New monograph by Giedrius Subačius
Prof. Giedrius Subačius from the Department of Slavic and Baltic Languages and Literatures published new monograph “Simonas Daukantas’s Rīga Orthography (1827–1834)” (in Lithuanian; Vilnius: Institute of Lithuanian History, 472 pp.) It deals with the development of Daukantas’s orthography in manuscripts during his life period in Rīga (nowadays Latvian capital city). Subačius reconstructs his orthographic laboratory, uncovers the reasons of especially numerous (perhaps the most numerous in the entire history of Lithuanian) orthographic variants, their relation, succession, cultural meanings, and phonetic correlation. Combining analysis of changing orthographic features and the sorts of papers that Daukantas used, Subačius has determined much more precise time of compilation of 10 Daukantas’s manuscripts (e.g. “Istorija žemaitiška” [History of Lithuanian Lowlands]—was compiled in 1831–1834, after the failed insurrection against the Russian Imperia). Subačius has also reconstructed the model of Daukantas’s linguistic politics: Daukantas was most interested in the ideology of the Lithuanian language, in planning the status of Lithuanian, in search of the place for this language among other languages. The concrete planning of linguistic corpus, of linguistic forms and orthography, however, were not of the primary concern to him. This allowed Daukantas to play with his orthography, to use spelling variants for ornamentation purposes. Subačius proved that in certain instances Daukantas must have correlated the shapes of the graphemes; he chose some letters just because of their graphic form—aesthetic composition of the written signs mattered.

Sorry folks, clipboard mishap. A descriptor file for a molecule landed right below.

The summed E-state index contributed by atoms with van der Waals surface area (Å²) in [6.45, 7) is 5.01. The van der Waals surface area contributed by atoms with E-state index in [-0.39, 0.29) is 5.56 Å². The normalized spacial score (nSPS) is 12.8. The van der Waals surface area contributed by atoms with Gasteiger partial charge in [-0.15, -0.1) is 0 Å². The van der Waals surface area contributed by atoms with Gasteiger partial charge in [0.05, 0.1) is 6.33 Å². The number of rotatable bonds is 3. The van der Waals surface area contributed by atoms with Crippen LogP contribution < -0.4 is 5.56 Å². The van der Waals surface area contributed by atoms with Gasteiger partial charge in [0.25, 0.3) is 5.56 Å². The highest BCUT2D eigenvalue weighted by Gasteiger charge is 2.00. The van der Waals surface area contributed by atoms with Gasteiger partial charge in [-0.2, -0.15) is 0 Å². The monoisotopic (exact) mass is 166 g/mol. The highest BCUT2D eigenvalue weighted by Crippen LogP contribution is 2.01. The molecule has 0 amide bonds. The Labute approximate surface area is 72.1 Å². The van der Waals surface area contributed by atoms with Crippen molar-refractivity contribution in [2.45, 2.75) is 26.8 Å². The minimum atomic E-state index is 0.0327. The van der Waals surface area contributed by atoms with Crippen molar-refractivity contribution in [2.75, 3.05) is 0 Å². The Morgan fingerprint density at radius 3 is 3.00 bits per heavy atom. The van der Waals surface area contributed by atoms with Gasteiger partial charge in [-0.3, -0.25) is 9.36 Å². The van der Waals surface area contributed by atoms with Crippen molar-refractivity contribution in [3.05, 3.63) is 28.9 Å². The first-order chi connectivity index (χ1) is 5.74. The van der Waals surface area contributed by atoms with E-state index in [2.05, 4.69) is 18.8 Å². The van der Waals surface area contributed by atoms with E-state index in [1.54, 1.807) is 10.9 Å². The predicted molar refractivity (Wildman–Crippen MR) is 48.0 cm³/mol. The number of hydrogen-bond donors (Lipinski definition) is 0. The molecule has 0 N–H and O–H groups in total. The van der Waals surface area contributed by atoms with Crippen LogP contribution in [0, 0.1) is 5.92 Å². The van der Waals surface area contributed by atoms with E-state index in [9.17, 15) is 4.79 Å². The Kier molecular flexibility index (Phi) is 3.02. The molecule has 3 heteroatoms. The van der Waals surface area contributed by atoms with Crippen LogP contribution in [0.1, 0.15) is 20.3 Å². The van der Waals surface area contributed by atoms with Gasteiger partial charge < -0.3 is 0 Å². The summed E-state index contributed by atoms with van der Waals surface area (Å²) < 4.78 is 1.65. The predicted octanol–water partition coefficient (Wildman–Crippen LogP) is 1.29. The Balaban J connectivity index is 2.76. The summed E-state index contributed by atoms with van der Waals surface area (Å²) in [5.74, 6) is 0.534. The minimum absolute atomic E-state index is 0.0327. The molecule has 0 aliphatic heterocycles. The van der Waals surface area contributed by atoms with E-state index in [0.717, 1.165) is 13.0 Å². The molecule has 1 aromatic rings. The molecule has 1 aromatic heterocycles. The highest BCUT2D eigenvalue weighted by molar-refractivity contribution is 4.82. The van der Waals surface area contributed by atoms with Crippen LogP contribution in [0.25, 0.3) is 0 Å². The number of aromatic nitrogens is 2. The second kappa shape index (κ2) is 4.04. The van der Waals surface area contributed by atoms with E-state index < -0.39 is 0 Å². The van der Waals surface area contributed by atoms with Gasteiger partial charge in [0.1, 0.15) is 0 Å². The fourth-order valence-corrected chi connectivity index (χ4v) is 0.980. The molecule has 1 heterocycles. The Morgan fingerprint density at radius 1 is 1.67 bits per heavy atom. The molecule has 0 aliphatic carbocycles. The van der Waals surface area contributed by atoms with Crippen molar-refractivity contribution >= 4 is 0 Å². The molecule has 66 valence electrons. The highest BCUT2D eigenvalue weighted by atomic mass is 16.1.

Subačius provided new evidence on how medium constrains orthographic preferences of the text and how, in the manuscript culture, the political (ideological) message of the text may suppress the importance of linguistic uniformity (norm). Daukantas must have considered his orthography of lesser importance than materiality of the “History of Lithuanian Lowlands” volume: special paper, accurate almost calligraphic longhand, and luxurious binding in leather (all in all 1106 pages in folio). To impress his potential readers by the physical characteristics of his manuscripts must have been a political strategy of Daukantas. In the end, his political idea of Lithuanian in Lithuania was implemented, though concrete models of his orthography were rejected.